A platform for voices supporting women's rights
After a landmark case in El Salvador where a man was spared a guilty sentence for beating and shooting his wife, due to technicalities in the prosecution case, the country’s first lady has spoken out about the impunity around domestic violence in South America.
Despite Latin American countries signing the Convention of Belém in 1994 which required education and laws to protect women’s rights, as well as efforts to combat machismo, the laws seem to faulter in their implementation. Brazil has been widely recognised for its robust laws surrounding violence against women, but still the violence persists.
According to The Economist, unpunished violent crime is chiefly to blame, but attacks against women are characteristically severe and gruesome in some Latin-American countries. UN women, an arm of the United Nations, has recently found that many Latin-American countries have extremely high levels of domestic violence, with women suffering from an attack on average every 15 seconds in São Paulo, Brazil. But in Colombia, violent attacks where acid is thrown into women’s faces to intentionally cause disfigurement, quadrupled between 2011 and 2012. Futhermore, more than half of the countries ranked “high” or “very high” in the UN’s ranking of femicides were located in the Americas, with El Salvador arriving in first place.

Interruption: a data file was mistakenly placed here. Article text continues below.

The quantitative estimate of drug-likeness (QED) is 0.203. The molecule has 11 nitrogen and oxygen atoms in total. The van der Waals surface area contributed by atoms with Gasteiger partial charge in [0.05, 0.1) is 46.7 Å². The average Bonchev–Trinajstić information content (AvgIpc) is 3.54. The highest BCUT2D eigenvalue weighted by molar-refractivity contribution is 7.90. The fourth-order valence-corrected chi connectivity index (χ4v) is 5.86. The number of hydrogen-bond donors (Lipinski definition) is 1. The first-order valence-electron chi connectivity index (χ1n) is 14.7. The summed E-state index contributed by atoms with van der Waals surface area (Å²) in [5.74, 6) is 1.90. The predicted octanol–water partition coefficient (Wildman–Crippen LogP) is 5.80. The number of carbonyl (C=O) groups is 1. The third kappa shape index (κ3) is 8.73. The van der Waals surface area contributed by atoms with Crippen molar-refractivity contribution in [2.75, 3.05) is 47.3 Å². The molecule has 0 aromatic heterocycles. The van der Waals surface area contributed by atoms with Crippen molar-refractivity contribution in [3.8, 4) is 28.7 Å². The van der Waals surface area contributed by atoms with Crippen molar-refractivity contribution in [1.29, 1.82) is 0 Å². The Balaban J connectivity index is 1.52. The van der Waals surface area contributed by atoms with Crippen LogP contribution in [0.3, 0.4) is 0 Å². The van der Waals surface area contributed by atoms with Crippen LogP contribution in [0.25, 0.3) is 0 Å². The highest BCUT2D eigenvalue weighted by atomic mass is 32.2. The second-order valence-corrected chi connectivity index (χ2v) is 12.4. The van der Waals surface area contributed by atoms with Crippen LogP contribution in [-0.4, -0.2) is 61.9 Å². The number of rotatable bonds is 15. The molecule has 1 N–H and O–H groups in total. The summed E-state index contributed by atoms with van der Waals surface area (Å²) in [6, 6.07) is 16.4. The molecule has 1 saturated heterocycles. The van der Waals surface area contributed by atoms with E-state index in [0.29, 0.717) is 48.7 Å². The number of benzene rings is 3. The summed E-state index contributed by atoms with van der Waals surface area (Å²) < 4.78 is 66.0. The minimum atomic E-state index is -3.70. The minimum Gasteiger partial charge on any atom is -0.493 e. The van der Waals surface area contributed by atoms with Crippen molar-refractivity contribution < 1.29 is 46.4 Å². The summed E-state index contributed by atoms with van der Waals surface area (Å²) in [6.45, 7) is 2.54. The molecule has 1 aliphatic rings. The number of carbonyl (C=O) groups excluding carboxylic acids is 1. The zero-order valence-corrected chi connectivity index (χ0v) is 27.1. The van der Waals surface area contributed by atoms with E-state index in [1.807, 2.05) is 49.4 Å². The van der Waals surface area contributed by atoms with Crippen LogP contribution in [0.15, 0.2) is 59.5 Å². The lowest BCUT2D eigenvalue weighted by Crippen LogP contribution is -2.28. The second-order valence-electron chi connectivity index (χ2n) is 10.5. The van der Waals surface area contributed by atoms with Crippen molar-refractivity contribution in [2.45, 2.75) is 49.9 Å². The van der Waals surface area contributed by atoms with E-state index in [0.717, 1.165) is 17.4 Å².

Whilst the region has had increases in its number of female heads of state, including; Cristina Fernández in Argentina, Brazil’s Dilma Rousseff and Laura Chinchilla in Costa Rica, this slow turning of the gender tide in Latin America’s elite is not a de facto upheaval of deep-rooted patriarchy. Instead what women in Latin America need, is gusto from their political elites to fully implement the robust laws that have been put in place to protect them.